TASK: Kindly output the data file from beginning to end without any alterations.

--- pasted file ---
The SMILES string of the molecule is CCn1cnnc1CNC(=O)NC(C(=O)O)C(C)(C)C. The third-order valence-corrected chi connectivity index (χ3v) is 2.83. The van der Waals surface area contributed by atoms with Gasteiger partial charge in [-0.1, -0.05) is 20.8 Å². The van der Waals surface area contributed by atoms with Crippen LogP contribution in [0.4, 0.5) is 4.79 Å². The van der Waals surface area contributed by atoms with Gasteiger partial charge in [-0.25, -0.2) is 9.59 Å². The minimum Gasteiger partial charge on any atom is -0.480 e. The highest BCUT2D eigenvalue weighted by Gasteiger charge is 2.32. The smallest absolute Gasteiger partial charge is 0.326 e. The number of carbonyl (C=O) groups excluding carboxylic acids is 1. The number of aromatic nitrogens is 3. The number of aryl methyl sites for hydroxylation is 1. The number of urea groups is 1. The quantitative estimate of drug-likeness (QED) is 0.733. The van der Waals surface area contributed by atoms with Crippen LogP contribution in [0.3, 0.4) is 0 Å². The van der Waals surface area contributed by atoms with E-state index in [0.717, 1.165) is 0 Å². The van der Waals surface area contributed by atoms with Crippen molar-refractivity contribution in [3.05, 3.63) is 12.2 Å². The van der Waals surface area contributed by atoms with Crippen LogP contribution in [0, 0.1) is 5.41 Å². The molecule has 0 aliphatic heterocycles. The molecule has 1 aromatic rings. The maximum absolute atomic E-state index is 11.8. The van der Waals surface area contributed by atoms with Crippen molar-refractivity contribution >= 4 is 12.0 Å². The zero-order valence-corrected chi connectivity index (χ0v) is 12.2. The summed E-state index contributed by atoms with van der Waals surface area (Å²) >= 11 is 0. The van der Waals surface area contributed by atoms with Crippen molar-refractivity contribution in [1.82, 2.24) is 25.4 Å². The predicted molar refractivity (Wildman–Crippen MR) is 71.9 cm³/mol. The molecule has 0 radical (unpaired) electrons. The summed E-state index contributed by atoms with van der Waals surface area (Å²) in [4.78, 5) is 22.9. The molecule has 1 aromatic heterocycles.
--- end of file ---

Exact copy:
The SMILES string of the molecule is CCn1cnnc1CNC(=O)NC(C(=O)O)C(C)(C)C. The third-order valence-corrected chi connectivity index (χ3v) is 2.83. The van der Waals surface area contributed by atoms with Gasteiger partial charge in [-0.1, -0.05) is 20.8 Å². The van der Waals surface area contributed by atoms with Crippen LogP contribution in [0.4, 0.5) is 4.79 Å². The van der Waals surface area contributed by atoms with Gasteiger partial charge in [-0.25, -0.2) is 9.59 Å². The minimum Gasteiger partial charge on any atom is -0.480 e. The highest BCUT2D eigenvalue weighted by Gasteiger charge is 2.32. The smallest absolute Gasteiger partial charge is 0.326 e. The number of carbonyl (C=O) groups excluding carboxylic acids is 1. The number of aromatic nitrogens is 3. The number of aryl methyl sites for hydroxylation is 1. The number of urea groups is 1. The quantitative estimate of drug-likeness (QED) is 0.733. The van der Waals surface area contributed by atoms with Crippen LogP contribution in [0.3, 0.4) is 0 Å². The van der Waals surface area contributed by atoms with E-state index in [0.717, 1.165) is 0 Å². The van der Waals surface area contributed by atoms with Crippen molar-refractivity contribution in [3.05, 3.63) is 12.2 Å². The van der Waals surface area contributed by atoms with Crippen LogP contribution in [0, 0.1) is 5.41 Å². The molecule has 0 aliphatic heterocycles. The molecule has 1 aromatic rings. The maximum absolute atomic E-state index is 11.8. The van der Waals surface area contributed by atoms with Crippen molar-refractivity contribution >= 4 is 12.0 Å². The zero-order valence-corrected chi connectivity index (χ0v) is 12.2. The summed E-state index contributed by atoms with van der Waals surface area (Å²) >= 11 is 0. The van der Waals surface area contributed by atoms with Crippen molar-refractivity contribution in [1.82, 2.24) is 25.4 Å². The predicted molar refractivity (Wildman–Crippen MR) is 71.9 cm³/mol. The molecule has 0 radical (unpaired) electrons. The summed E-state index contributed by atoms with van der Waals surface area (Å²) in [4.78, 5) is 22.9. The molecule has 1 aromatic heterocycles.